JCDSA: a joint covariate detection tool for survival analysis on tumor expression profiles

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Life Sciences; Bioinformatics; Microarrays; Computational Biology/Bioinformatics; Computer Appl. in Life Sciences; Algorithms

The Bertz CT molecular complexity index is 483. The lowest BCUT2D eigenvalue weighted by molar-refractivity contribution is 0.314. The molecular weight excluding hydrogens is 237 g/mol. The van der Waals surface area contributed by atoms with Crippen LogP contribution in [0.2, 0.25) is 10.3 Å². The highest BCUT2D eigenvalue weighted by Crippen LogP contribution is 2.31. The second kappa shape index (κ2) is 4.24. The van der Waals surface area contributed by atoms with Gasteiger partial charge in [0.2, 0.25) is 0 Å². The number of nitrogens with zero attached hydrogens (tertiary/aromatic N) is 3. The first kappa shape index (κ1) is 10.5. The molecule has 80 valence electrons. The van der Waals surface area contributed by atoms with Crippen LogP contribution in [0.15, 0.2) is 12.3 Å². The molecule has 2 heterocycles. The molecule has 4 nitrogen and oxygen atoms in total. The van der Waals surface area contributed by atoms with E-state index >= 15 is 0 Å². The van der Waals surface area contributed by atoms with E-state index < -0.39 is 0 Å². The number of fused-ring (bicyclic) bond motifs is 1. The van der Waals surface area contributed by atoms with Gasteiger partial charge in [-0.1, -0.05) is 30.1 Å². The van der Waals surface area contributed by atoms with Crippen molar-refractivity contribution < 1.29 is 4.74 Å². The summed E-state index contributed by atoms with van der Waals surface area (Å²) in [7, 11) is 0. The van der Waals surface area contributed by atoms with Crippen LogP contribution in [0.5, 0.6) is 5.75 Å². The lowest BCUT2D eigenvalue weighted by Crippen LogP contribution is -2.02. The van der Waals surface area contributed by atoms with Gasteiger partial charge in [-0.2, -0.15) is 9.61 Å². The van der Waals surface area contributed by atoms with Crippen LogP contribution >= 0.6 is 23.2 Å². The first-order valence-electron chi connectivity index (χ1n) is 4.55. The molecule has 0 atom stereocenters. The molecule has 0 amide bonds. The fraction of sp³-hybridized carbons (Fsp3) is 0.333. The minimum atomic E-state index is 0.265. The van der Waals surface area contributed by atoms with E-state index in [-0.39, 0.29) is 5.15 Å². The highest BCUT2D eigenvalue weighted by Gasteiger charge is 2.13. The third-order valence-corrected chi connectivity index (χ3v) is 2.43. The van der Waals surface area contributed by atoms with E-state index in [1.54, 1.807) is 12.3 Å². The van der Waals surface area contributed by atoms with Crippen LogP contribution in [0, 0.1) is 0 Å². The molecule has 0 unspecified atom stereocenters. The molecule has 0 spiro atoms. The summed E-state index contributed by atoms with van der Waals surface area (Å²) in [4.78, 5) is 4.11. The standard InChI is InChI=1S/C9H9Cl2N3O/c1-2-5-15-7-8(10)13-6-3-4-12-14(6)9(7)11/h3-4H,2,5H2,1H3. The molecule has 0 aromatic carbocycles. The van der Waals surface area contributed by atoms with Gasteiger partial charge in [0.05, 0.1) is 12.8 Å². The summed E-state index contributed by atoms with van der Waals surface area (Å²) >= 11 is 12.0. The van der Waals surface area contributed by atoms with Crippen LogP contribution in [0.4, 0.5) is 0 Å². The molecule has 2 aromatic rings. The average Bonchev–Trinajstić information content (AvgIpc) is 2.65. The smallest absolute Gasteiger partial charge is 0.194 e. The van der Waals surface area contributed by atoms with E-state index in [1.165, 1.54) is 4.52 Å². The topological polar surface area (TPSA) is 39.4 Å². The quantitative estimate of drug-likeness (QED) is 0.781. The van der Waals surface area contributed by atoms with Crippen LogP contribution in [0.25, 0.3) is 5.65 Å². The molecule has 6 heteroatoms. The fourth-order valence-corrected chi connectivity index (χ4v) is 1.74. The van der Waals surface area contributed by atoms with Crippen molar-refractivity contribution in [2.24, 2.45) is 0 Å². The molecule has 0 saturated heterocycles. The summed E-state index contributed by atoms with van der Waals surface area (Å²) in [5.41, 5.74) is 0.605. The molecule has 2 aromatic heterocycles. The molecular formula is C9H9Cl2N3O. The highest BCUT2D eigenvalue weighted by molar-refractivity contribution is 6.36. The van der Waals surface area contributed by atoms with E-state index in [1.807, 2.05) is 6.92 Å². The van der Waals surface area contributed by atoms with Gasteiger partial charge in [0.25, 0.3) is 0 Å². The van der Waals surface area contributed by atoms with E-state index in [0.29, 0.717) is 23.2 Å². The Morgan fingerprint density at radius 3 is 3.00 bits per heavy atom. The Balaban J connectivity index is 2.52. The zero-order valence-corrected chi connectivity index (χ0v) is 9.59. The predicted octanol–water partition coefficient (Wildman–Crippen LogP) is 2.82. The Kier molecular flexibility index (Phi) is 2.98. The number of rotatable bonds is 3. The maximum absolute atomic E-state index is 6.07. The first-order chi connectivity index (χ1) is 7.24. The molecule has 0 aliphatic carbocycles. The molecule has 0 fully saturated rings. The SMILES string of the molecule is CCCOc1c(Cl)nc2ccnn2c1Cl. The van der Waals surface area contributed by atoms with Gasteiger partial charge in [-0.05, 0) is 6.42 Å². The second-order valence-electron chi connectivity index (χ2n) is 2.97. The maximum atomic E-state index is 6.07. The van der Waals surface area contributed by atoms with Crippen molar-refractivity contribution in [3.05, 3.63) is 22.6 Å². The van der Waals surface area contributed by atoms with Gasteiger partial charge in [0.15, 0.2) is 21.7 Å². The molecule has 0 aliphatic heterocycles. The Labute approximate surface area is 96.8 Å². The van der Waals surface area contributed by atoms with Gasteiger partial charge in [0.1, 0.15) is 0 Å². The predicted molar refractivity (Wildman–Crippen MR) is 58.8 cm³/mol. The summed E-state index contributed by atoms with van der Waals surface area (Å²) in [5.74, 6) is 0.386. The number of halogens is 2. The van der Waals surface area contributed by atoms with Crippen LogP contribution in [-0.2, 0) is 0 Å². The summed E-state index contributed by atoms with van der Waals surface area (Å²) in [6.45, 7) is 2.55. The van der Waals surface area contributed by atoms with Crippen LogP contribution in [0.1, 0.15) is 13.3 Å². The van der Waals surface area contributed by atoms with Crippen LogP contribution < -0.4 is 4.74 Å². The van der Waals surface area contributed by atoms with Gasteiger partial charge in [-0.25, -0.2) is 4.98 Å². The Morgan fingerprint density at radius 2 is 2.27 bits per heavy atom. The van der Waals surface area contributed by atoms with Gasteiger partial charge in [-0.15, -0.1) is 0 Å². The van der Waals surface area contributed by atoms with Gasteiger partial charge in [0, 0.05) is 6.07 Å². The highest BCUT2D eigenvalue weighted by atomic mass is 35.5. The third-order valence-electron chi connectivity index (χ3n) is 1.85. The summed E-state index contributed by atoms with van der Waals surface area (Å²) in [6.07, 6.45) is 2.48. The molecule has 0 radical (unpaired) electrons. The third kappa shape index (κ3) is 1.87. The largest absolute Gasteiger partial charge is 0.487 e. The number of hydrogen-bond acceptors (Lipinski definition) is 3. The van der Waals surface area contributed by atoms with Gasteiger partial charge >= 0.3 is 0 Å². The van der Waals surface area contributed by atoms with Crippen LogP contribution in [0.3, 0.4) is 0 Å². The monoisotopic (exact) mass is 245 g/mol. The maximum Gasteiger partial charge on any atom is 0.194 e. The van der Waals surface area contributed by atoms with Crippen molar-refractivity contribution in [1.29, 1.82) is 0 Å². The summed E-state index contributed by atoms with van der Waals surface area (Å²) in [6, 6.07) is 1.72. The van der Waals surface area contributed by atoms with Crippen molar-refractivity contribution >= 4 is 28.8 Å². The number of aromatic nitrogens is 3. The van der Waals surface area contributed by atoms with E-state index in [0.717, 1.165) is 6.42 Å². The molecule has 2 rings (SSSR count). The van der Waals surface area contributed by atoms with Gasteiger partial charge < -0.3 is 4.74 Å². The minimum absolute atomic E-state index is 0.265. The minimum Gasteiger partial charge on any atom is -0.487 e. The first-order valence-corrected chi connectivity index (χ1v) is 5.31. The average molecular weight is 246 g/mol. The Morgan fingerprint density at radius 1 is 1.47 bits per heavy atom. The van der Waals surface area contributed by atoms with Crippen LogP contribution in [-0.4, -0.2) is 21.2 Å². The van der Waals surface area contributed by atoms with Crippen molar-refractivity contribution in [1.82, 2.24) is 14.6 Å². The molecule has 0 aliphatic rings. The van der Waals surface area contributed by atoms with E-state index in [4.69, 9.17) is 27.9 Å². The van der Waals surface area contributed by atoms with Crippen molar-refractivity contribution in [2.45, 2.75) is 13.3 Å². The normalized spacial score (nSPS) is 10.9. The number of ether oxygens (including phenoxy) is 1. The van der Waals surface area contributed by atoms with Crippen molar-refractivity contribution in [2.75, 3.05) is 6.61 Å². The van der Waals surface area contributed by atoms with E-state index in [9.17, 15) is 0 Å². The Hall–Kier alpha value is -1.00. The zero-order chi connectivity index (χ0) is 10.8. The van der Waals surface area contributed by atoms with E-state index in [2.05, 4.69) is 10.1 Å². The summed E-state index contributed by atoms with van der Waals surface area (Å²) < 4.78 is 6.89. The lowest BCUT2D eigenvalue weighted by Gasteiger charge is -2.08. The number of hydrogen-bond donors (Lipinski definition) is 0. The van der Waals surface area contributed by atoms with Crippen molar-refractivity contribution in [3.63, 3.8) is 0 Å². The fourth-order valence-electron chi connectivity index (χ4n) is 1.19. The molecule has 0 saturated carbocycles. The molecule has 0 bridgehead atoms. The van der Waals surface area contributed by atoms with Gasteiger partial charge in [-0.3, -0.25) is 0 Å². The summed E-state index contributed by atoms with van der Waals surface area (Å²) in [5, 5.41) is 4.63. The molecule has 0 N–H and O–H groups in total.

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Abstract